Why Sandy makes the smart grid more important than ever


Line crews and support personnel from FirstEnergy utilities in Ohio headed east Monday to help with restoration efforts


It would be unfair to send utility workers out in the storm without raingear and tools. It is increasingly unfair to send them out without the protection and assistance of automation. Here are five examples of ways that utilities are getting more resilient through the application of smart grid technologies.


·         Chattanooga EPB's self-healing grid uses a high level of smart grid automation. Earlier this year it completed installation of S&C Electric's IntelliRupter PulseCloser technology, which is expected to cut power outage duration by 40%.

·         Long Island Power Authority is transitioning to a new outage computer system, but it won't be in place until next year, according to Newsday. However, since Tropical Storm Irene, the utility has made significant upgrades to its existing outage reporting system and made automated outreach calls to most customers in advance of Sandy.

·         Commonwealth Edison has made grid hardening and reliability a cornerstone - though not yet installed --of its massive smart grid modernization effort which is currently stalled by the Illinois Commerce Commission.

·         Entergy Louisiana improvements after Hurricane Katrina devastation and later storms focused on a number of areas, including using smart grid technology to reroute power when feeder lines go down.

·         Western Massachusetts Electric Co. added advanced automation to reinforce its electric grid after last fall’s nor’easter, which saw more than 140,000 of its customers losing power.


East Coast utilities bring in reinforcements

Even the smartest electric grid can't totally outmaneuver Mother Nature. Major disasters like Sandy will still require emergency responders who risk life and limb in the worst of circumstances to restore power. Over the weekend we started to see a steady stream of announcements like these:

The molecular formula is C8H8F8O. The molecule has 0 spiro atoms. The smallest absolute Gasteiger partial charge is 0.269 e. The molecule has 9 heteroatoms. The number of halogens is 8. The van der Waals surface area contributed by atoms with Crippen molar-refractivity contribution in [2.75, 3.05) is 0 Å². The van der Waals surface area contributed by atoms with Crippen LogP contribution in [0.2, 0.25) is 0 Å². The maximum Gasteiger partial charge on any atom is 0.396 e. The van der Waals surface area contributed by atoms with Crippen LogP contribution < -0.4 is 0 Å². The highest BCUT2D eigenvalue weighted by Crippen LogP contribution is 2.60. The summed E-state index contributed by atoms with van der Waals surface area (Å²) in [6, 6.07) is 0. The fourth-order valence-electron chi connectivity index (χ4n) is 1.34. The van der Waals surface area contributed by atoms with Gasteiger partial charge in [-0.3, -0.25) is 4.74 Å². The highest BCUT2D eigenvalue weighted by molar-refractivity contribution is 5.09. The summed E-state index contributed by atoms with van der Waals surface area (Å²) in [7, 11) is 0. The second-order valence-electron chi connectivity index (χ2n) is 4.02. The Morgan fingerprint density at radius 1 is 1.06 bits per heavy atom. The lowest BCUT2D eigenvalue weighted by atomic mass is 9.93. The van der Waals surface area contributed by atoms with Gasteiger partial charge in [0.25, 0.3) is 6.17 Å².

·         Additional line crews deployed to Jersey Central Power & Light service areas in advance of Hurricane Sandy-- With Hurricane Sandy expected to slam New Jersey as early as Monday, Jersey Central Power & Light's (JCP&L) 400 linemen and 1,200 additional line personnel from as far away as Florida, Indiana, Iowa, Michigan and Ohio will help restore customers who could be without power from seven to 10 days as a result of anticipated damage from the storm.  Restoration work will begin as soon as the storm passes and it is safe for utility workers.

·         Oncor sends crews to help Northeast after Hurricane Sandy-- Oncor crews departed North Texas for Baltimore, MD, this morning to assist with potential outages that Hurricane Sandy is expected to leave in its wake in the next couple of days.

·         EMCs send crews to help restore power-- Approximately 85 electric linemen and a large contingent of equipment from 11 electric cooperatives in Georgia are headed to Maryland to help restore power in the aftermath of Hurricane Sandy.


The Edison Electric Institute has posted a multimedia gallery focused on Sandy restoration efforts and utility responders from around the country. And a couple of videos provide a glimpse of what crews are dealing with:

·         Delaware Electric Cooperative linemen take on Hurricane Sandy

·         BGE sets up staging area for Sandy workers


More on the smart grid and outages...

Northeast storm aftermath - how a smarter grid could help

Power outages and heat waves: So where's the smart grid when we need it?

Power restored after massive San Diego blackout, but questions remain

India's massive power blackout: Could smart grids help?